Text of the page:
MESSAGE FROM THE MONMOUTH COUNTY HEALTH DEPARTMENT: County Health Dept continues investigation of suspected mumps casesTHE FOLLOWING IS A MESSAGE FROM THE MONMOUTH COUNTY HEALTH DEPARTMENT: The Monmouth County Health Department is now investigating 22 probable cases of mumps in the county.
"Since yesterday, an additional 15 individuals with mumps-like symptoms have come forward," County public health coordinator Michael Meddis said. "The medical professionals advised these individuals to be on bed rest, increase their fluid intake and take steps to reduce their fever."
Twenty-one of the individuals are adults and most of them have been either a patron at or an employee of D'Jais in Belmar in the last several weeks. The one youth is of preschool age.
Individuals in Monmouth County are from Asbury Park, Belmar, Farmingdale, Howell (4), Keyport, Long Branch (3), Neptune City, Tinton Falls and Wall. Individuals who reported hometowns from outside the county are from the New Jersey towns of Woodbridge, Saddle Brook, Ogdensburg, Emerson, Lawrenceville, Point Pleasant (2) and Port Saint Lucie, Florida.
The Monmouth County Health Department asks that if you are experiencing the swelling of salivary glands along with fever, headache, muscle aches, tiredness and loss of appetite you should seek medical attention and call the Health Department at 732-431-7456.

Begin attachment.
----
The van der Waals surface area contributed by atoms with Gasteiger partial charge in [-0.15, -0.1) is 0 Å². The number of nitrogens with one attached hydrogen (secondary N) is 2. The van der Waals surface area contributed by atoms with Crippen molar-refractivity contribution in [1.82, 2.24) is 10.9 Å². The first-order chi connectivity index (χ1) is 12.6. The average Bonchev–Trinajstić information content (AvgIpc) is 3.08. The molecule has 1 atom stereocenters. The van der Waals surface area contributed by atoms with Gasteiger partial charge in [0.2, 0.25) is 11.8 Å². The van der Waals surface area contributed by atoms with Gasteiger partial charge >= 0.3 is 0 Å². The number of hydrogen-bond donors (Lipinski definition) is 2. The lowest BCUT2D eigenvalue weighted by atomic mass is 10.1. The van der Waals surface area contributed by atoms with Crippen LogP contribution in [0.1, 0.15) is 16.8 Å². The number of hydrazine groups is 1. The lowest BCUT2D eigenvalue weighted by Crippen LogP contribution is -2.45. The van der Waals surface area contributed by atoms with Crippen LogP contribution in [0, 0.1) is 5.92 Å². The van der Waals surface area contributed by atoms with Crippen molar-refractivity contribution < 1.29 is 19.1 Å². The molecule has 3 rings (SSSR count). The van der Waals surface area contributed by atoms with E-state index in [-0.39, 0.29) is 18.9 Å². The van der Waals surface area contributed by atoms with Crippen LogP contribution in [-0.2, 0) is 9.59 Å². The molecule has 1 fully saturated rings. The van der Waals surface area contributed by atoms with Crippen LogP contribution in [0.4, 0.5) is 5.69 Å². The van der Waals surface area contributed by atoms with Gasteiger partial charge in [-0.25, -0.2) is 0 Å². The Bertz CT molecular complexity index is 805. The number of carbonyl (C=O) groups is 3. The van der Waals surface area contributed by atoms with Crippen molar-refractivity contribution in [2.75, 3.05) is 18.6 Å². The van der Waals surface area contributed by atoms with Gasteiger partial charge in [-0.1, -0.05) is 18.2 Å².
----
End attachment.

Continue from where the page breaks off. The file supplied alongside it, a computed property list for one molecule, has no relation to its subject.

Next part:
Meddis added that the investigation is continuing as new cases are presented and to determine the source of transmission and identify close personal contacts.
People who were vaccinated with the MMR (measles, mumps and rubella) vaccine, as an infant and again between the ages of 4 and 6, are 90 percent less likely to contract mumps, according to the Centers for Disease Control (CDC).
If you have mumps, or most other illnesses, there are several things you can do to help prevent spreading the virus to others:
. Wash hands well and often with soap, and teach children to wash their hands too.
. Cover your mouth and nose with a tissue when you cough or sneeze, and put your used tissue in the trash can. If you don't have a tissue, cough or sneeze into your upper sleeve or elbow, not your hands.
. Stay home from work or school for five days after your glands begin to swell, and try not to have close contact with other people who live in your house.
Other recommendations are:
. Minimize close contact with other people, especially babies and people with weakened immune systems who cannot be vaccinated.
. Don't share drinks or eating utensils.
. Regularly clean surfaces that are frequently touched (such as toys, doorknobs, tables, counters) with soap and water or with cleaning wipes.
Mumps is spread by droplets of saliva or mucus from the mouth, nose, or throat of an infected person, usually when the person coughs, sneezes or talks. Items used by an infected person, such as cups or soft drink cans, can also be contaminated with the virus, which may spread to others if those items are shared.
Most mumps transmissions likely occur before the salivary glands begin to swell and within the 5 days after the swelling begins. Therefore, CDC recommends isolating mumps patients for 5 days after their glands begin to swell.
Anyone who presents such symptoms should contact their health care professional immediately.
More information about mumps is available from the Center for Disease Control and Prevention website at http://www.cdc.gov/mumps/index.html.